Category Archives: Commentary

Mind your language

 

 

 

 

 

Ever since Irish Republicans realised they had lost their so-called ‘armed conflict’ there was no doubt that culture wars would emerge to take precedence. That became apparent in the development of residents’ groups and the demonization of parading – it was no coincidence that among the first targets were parades relating to Somme Commemoration.

The latest frontier is the Irish language – rather the specific Irish Language Act,  the latest campaign on the front line of Sinn Fein’s culture war; though forays have been taking place for many years locally.

So far the campaign promoting an Irish Language Act in Northern Ireland has been notable by its crude rhetorical bombardment on, and desperate frontal assaults against, logic and common sense.

We need new arguments not new parties

 
 
 
 
 
 
 
 
 
 

It’s become common to assert that Brexit has changed the contours of British politics forever.

That remains to be seen. After the UK leaves the EU, older loyalties and divisions may re-emerge, as allegiances and rivalries that developed since the referendum become irrelevant.

That hasn’t prevented some fairly animated discussion about the potential for new parties to reflect a ‘realignment’ of politics after Brexit.

History repeating

 

 

 

As you approach the Military Museum in Vienna there is a large sign at the entrance proclaiming ‘Kriege gehoeren ins Museum’ (wars belong in the museum). That is a fine sentiment indeed and a striking one.

If you are interested in the wars of the Habsburg Monarchy – especially the Empire’s calamitous experience in the First World War – then the Military Museum is a must see if you are ever in the city.

Austrians are, however, still reluctant to devote the same attention to the country’s incorporation into the Third Reich and its military role in the Second World War.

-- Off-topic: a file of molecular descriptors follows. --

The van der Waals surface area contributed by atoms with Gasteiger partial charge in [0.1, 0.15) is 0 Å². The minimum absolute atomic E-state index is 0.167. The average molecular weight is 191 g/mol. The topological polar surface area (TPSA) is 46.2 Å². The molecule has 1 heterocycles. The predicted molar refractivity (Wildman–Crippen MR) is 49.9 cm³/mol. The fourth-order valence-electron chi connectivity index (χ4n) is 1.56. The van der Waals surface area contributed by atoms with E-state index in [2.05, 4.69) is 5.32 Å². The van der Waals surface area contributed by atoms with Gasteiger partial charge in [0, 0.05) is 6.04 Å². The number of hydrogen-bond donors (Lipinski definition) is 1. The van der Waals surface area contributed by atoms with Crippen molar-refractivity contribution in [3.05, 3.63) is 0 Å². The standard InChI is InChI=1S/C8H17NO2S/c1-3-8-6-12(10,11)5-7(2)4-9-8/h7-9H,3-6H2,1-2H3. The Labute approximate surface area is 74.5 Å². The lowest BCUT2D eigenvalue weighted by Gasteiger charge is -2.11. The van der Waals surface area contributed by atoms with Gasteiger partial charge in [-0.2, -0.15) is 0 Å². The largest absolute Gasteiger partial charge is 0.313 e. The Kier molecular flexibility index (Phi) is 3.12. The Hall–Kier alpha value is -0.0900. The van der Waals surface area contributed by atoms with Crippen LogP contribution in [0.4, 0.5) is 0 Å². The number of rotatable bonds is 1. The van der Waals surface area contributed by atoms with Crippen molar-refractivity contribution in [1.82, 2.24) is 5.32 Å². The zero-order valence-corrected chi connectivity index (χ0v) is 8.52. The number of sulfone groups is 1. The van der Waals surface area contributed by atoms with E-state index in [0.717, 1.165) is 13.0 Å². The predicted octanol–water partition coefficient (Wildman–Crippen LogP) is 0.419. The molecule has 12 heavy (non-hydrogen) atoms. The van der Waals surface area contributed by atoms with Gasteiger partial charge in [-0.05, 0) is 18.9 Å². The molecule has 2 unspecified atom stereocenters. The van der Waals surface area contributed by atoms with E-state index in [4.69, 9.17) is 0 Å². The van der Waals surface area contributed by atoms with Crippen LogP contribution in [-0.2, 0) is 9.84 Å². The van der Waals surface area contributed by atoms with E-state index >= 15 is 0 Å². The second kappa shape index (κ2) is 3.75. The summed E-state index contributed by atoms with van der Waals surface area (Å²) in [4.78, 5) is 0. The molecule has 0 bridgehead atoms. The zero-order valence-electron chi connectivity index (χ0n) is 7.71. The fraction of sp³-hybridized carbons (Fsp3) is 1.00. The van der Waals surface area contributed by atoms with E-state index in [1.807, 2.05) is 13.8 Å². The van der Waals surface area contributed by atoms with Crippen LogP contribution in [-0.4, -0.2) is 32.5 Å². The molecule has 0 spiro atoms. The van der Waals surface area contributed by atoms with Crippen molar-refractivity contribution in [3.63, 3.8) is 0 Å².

It isn’t that there is no information. It isn’t that the appeal of Hitler and Nazism is ignored. It’s just that 1939-45 appears to be someone else’s war – suggesting that some wars don’t belong so easily in museums after all.

Despite this coyness, one exhibit is striking.

EU’s position on ‘Ireland’ is neither coherent nor constructive

 

 

 

 

 

Last month the government published its Brexit position paper on ‘Northern Ireland and Ireland’ (by which it meant the Irish Republic). It was hardly a scintillating document, but at least it tried to imagine how a ‘seamless and frictionless’ border might work in practice.

In response, the EU Commission issued a set of truculent and unhelpful ‘Guiding principles for the dialogue on Ireland / Northern Ireland’.

All at sea.

 

 

 

 

 

Professor James Anderson in the Belfast Telegraph “Brexiteers are holding NI to ransom” provides an interesting viewpoint on what he sees as the menu of options relating to Northern Ireland and GB trade with the Republic of Ireland post-Brexit. However, his consideration appears to be only partial, and incomplete.

How Bad Will Brexit Really Be For The UK?

 

 

 

 

 

 

The great majority of the economic forecasts have concluded that Brexit will damage the UK economy. In the case of ‘no deal’ between the UK and the EU, the majority view is that the loss of GDP could be severe.